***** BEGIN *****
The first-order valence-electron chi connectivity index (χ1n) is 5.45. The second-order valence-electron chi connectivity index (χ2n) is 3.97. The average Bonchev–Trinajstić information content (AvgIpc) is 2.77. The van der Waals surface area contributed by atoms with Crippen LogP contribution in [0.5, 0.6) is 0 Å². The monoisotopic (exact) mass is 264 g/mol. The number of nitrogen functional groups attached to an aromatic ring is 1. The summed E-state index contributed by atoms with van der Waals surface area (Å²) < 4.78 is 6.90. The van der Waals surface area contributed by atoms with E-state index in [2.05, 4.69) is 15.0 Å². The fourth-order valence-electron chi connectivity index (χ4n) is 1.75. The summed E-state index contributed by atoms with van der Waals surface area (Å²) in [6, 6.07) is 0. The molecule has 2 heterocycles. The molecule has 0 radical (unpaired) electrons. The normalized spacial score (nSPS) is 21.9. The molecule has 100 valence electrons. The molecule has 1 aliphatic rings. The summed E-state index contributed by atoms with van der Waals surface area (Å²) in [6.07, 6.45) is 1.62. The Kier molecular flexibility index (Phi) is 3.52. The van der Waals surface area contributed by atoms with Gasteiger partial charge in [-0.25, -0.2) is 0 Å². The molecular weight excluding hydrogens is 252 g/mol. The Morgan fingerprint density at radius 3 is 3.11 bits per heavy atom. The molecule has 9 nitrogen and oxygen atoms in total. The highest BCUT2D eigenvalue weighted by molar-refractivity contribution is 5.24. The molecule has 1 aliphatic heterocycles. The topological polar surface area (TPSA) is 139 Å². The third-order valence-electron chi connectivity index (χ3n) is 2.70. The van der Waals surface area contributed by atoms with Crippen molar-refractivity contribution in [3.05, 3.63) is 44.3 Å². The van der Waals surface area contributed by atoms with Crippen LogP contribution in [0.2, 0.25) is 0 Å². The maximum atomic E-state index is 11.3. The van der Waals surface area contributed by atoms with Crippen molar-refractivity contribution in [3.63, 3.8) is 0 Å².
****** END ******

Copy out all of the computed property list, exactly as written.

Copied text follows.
The first-order valence-electron chi connectivity index (χ1n) is 5.45. The second-order valence-electron chi connectivity index (χ2n) is 3.97. The average Bonchev–Trinajstić information content (AvgIpc) is 2.77. The van der Waals surface area contributed by atoms with Crippen LogP contribution in [0.5, 0.6) is 0 Å². The monoisotopic (exact) mass is 264 g/mol. The number of nitrogen functional groups attached to an aromatic ring is 1. The summed E-state index contributed by atoms with van der Waals surface area (Å²) < 4.78 is 6.90. The van der Waals surface area contributed by atoms with E-state index in [2.05, 4.69) is 15.0 Å². The fourth-order valence-electron chi connectivity index (χ4n) is 1.75. The summed E-state index contributed by atoms with van der Waals surface area (Å²) in [6, 6.07) is 0. The molecule has 2 heterocycles. The molecule has 0 radical (unpaired) electrons. The normalized spacial score (nSPS) is 21.9. The molecule has 100 valence electrons. The molecule has 1 aliphatic rings. The summed E-state index contributed by atoms with van der Waals surface area (Å²) in [6.07, 6.45) is 1.62. The Kier molecular flexibility index (Phi) is 3.52. The van der Waals surface area contributed by atoms with Gasteiger partial charge in [-0.25, -0.2) is 0 Å². The molecular weight excluding hydrogens is 252 g/mol. The Morgan fingerprint density at radius 3 is 3.11 bits per heavy atom. The molecule has 9 nitrogen and oxygen atoms in total. The highest BCUT2D eigenvalue weighted by molar-refractivity contribution is 5.24. The molecule has 1 aliphatic heterocycles. The topological polar surface area (TPSA) is 139 Å². The third-order valence-electron chi connectivity index (χ3n) is 2.70. The van der Waals surface area contributed by atoms with Crippen molar-refractivity contribution in [3.05, 3.63) is 44.3 Å². The van der Waals surface area contributed by atoms with Crippen LogP contribution in [0.2, 0.25) is 0 Å². The maximum atomic E-state index is 11.3. The van der Waals surface area contributed by atoms with Crippen molar-refractivity contribution in [3.63, 3.8) is 0 Å².